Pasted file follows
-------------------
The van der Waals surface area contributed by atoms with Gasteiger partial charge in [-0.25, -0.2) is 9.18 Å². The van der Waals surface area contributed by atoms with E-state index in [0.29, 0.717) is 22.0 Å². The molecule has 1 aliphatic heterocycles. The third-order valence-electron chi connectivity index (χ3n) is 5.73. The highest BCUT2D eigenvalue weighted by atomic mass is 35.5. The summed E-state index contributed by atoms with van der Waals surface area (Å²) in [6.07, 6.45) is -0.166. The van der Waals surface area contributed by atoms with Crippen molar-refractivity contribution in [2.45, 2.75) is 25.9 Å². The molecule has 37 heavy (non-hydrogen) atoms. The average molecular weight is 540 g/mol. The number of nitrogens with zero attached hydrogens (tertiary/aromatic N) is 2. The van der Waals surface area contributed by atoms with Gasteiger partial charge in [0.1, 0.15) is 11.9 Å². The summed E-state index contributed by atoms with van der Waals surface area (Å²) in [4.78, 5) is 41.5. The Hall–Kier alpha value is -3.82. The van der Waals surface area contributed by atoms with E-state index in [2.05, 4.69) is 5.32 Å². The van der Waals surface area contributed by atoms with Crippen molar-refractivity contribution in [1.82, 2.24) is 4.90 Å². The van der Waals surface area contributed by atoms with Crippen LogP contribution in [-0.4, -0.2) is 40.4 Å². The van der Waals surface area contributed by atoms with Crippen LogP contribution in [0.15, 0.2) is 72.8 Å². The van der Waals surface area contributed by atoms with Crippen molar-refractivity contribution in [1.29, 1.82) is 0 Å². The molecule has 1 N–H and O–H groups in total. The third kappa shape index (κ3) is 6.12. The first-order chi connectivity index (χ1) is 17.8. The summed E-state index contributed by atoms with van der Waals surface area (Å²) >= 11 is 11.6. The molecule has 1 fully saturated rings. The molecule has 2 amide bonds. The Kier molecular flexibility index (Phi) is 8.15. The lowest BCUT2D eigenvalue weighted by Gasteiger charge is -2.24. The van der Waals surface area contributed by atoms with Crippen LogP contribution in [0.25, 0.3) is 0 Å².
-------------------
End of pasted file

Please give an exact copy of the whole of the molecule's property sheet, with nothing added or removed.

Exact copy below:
The van der Waals surface area contributed by atoms with Gasteiger partial charge in [-0.25, -0.2) is 9.18 Å². The van der Waals surface area contributed by atoms with E-state index in [0.29, 0.717) is 22.0 Å². The molecule has 1 aliphatic heterocycles. The third-order valence-electron chi connectivity index (χ3n) is 5.73. The highest BCUT2D eigenvalue weighted by atomic mass is 35.5. The summed E-state index contributed by atoms with van der Waals surface area (Å²) in [6.07, 6.45) is -0.166. The van der Waals surface area contributed by atoms with Crippen molar-refractivity contribution in [2.45, 2.75) is 25.9 Å². The molecule has 37 heavy (non-hydrogen) atoms. The average molecular weight is 540 g/mol. The number of nitrogens with zero attached hydrogens (tertiary/aromatic N) is 2. The van der Waals surface area contributed by atoms with Gasteiger partial charge in [0.1, 0.15) is 11.9 Å². The summed E-state index contributed by atoms with van der Waals surface area (Å²) in [4.78, 5) is 41.5. The Hall–Kier alpha value is -3.82. The van der Waals surface area contributed by atoms with E-state index in [2.05, 4.69) is 5.32 Å². The van der Waals surface area contributed by atoms with Crippen molar-refractivity contribution in [1.82, 2.24) is 4.90 Å². The van der Waals surface area contributed by atoms with Crippen LogP contribution in [-0.4, -0.2) is 40.4 Å². The van der Waals surface area contributed by atoms with Crippen LogP contribution in [0.15, 0.2) is 72.8 Å². The van der Waals surface area contributed by atoms with Crippen molar-refractivity contribution in [1.29, 1.82) is 0 Å². The molecule has 1 N–H and O–H groups in total. The third kappa shape index (κ3) is 6.12. The first-order chi connectivity index (χ1) is 17.8. The summed E-state index contributed by atoms with van der Waals surface area (Å²) >= 11 is 11.6. The molecule has 1 fully saturated rings. The molecule has 2 amide bonds. The Kier molecular flexibility index (Phi) is 8.15. The lowest BCUT2D eigenvalue weighted by Gasteiger charge is -2.24. The van der Waals surface area contributed by atoms with Crippen LogP contribution in [0.25, 0.3) is 0 Å².